SAAS companies which track their data and metrics are consistently more successful in the long term. Investors know this, but are frustrated by investee data awareness and reporting.
To quote Smedvig Capital, “An important part of our evaluation of a company is digging into their financials and economics. However, we often find there is very little consistency in how financial data, cohorts and metrics are recorded and tracked, and in how companies use these to forecast growth.”
A critical component that brings order and understanding to data analysis is “unit economics”. Unit economics refers to direct revenue and cost, measured per unit. For SAAS companies, the most common unit is per customer.
Unit economics are critical to understanding and forecasting future growth and profitability. While there are many measures of unit economics, three dominate:
- LTV: Lifetime Value
- CAC: Cost Customer Acquisition
- Revenue per Customer
CUSTOMER LIFETIME VALUE (commonly abbreviated CLTV, LTV or CLV) is a measure of how much money you will make from a customer over their life, or the time that they are your customer.
For early-stage companies, particularly pre-seed or seed stage companies, measuring margin over the actual life of a customer can be tricky as they may buy from you for years into the future, making it hard to assess their ‘lifetime’, today.
To address this issue, our preferred formula for Lifetime value is based on the average margin per customer divided by average churn.
This formula is particularly useful for venture funded companies because it:
- Extrapolates lifetime value, using the average churn rate, eliminating the need to determine if a particular customer will remain active for a designated time period.
- Considers the most recent 3 months of data, making it easy to spot changes, either improvements or deteriorations.
Seeing this data regularly using automation helps ensure an ongoing focus on improvement.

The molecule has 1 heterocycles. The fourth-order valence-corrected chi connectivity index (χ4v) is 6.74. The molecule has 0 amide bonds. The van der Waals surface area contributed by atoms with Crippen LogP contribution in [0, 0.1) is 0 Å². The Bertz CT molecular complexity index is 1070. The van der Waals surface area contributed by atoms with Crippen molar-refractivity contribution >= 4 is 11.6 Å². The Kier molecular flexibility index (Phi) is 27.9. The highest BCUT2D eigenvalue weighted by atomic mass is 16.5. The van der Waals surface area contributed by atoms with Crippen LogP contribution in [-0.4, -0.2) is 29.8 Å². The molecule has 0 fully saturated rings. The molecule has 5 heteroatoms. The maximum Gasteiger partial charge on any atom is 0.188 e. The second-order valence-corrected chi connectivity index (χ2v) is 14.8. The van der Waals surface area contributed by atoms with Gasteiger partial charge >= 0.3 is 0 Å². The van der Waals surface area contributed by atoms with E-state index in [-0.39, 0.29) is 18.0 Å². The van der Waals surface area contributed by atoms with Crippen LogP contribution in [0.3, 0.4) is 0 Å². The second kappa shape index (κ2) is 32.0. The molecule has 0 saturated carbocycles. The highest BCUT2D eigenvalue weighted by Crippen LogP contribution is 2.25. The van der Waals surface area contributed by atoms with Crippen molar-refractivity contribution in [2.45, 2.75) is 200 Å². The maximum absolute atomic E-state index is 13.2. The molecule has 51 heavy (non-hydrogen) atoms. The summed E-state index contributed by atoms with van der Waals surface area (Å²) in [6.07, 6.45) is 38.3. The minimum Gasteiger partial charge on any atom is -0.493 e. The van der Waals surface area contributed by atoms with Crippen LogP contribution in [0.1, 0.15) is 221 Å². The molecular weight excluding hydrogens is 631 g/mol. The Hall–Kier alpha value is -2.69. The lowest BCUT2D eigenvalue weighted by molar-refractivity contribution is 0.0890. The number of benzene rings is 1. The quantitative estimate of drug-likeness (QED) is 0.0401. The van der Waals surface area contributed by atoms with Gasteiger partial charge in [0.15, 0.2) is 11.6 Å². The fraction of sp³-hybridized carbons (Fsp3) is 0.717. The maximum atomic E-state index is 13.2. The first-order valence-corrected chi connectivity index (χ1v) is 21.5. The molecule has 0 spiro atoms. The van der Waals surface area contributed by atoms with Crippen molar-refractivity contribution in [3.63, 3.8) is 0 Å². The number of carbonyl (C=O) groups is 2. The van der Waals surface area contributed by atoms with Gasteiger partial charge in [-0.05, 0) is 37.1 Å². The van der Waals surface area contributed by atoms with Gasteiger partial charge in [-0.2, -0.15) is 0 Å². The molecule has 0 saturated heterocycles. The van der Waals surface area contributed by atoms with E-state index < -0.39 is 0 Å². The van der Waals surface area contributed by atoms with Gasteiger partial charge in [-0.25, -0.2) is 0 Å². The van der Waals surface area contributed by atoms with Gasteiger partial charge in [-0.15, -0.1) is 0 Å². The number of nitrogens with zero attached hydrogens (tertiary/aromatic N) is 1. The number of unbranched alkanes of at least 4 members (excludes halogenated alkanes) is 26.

CUSTOMER ACQUISITION COST (commonly abbreviated CAC or CCA) is a measure of how much it costs to acquire a new customer. It should include all marketing and sales costs, including salaries.
As companies grow, CAC falls usually because more customers are acquired over time as businesses gain traction.
The most common question that we are asked is,
“What is best practice for my CAC? Is it too high?”
CAC varies widely by company. For some SAAS companies, it can be as low as a few pounds. For others, it can be £500,000+. The amount does not matter. The relationship to LTV is critical.
The best rule of thumb is that LTV should be at least three times CAC. If a company spends £1000 to acquire each new customers, LTV should be £3000, ideally more.
And, in case you want to see just how wide the gap between LTV and CAC can grow, here is a great snapshot from one of our current customers. An LTV:CAC ratio of 50 is truly impressive!
The ratio of LTV: CAC can shift quickly as a company finds product market fit and starts to gain traction. LTV will increase as customers spend more and churn less. CAC can simultaneously fall through more efficient marketing. As the gap between LTV and CAC widens, it is a greater indicator and perhaps the best indicator that the company is ready to accelerate.
While Lifetime Value and Customer Acquisition Costs are the most important metrics for unit economics, we like to balance this with a third, which is a simple measure of revenue per customer.
Revenue per Active Customer is frequently the first indicator of a business in growth mode. Spend per customer is increasing, and ideally the number of customers at the same time.
All B2B companies, no matter their stage of growth, can benefit by measuring unit economics regularly. Collating data across teams, however, can be tricky and time consuming. The good news is that ScaleXP can make your life just a lot easier.
Our objective at ScaleXP is to ensure our clients have an environment where every company has actional data insights in real time. Our system will provide CAC, LTV, revenue per customer each month using data in your underlying systems (Xero, Hubspot, Salesforce, etc), allowing you to access the data each month without even building a spreadsheet. And CAC and LTV are just the tip of the iceberg.
Let us know if you would like a quick 15 min product demo.